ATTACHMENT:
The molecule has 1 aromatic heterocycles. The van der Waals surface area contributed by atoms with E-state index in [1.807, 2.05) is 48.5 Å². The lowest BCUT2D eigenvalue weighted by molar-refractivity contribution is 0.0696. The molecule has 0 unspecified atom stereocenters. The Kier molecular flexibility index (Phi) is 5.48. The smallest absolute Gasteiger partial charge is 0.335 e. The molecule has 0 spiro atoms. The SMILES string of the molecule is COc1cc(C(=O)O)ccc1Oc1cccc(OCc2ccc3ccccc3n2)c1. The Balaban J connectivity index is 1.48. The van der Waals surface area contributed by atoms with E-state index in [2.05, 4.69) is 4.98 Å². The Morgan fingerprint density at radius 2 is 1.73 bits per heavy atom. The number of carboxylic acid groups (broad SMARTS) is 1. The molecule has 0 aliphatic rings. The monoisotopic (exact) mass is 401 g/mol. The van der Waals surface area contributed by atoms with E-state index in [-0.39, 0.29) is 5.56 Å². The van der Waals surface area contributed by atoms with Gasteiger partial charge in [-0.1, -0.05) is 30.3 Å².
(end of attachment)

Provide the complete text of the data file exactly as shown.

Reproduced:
The molecule has 1 aromatic heterocycles. The van der Waals surface area contributed by atoms with E-state index in [1.807, 2.05) is 48.5 Å². The lowest BCUT2D eigenvalue weighted by molar-refractivity contribution is 0.0696. The molecule has 0 unspecified atom stereocenters. The Kier molecular flexibility index (Phi) is 5.48. The smallest absolute Gasteiger partial charge is 0.335 e. The molecule has 0 spiro atoms. The SMILES string of the molecule is COc1cc(C(=O)O)ccc1Oc1cccc(OCc2ccc3ccccc3n2)c1. The Balaban J connectivity index is 1.48. The van der Waals surface area contributed by atoms with E-state index in [2.05, 4.69) is 4.98 Å². The Morgan fingerprint density at radius 2 is 1.73 bits per heavy atom. The number of carboxylic acid groups (broad SMARTS) is 1. The molecule has 0 aliphatic rings. The monoisotopic (exact) mass is 401 g/mol. The van der Waals surface area contributed by atoms with E-state index in [-0.39, 0.29) is 5.56 Å². The van der Waals surface area contributed by atoms with Gasteiger partial charge in [-0.1, -0.05) is 30.3 Å².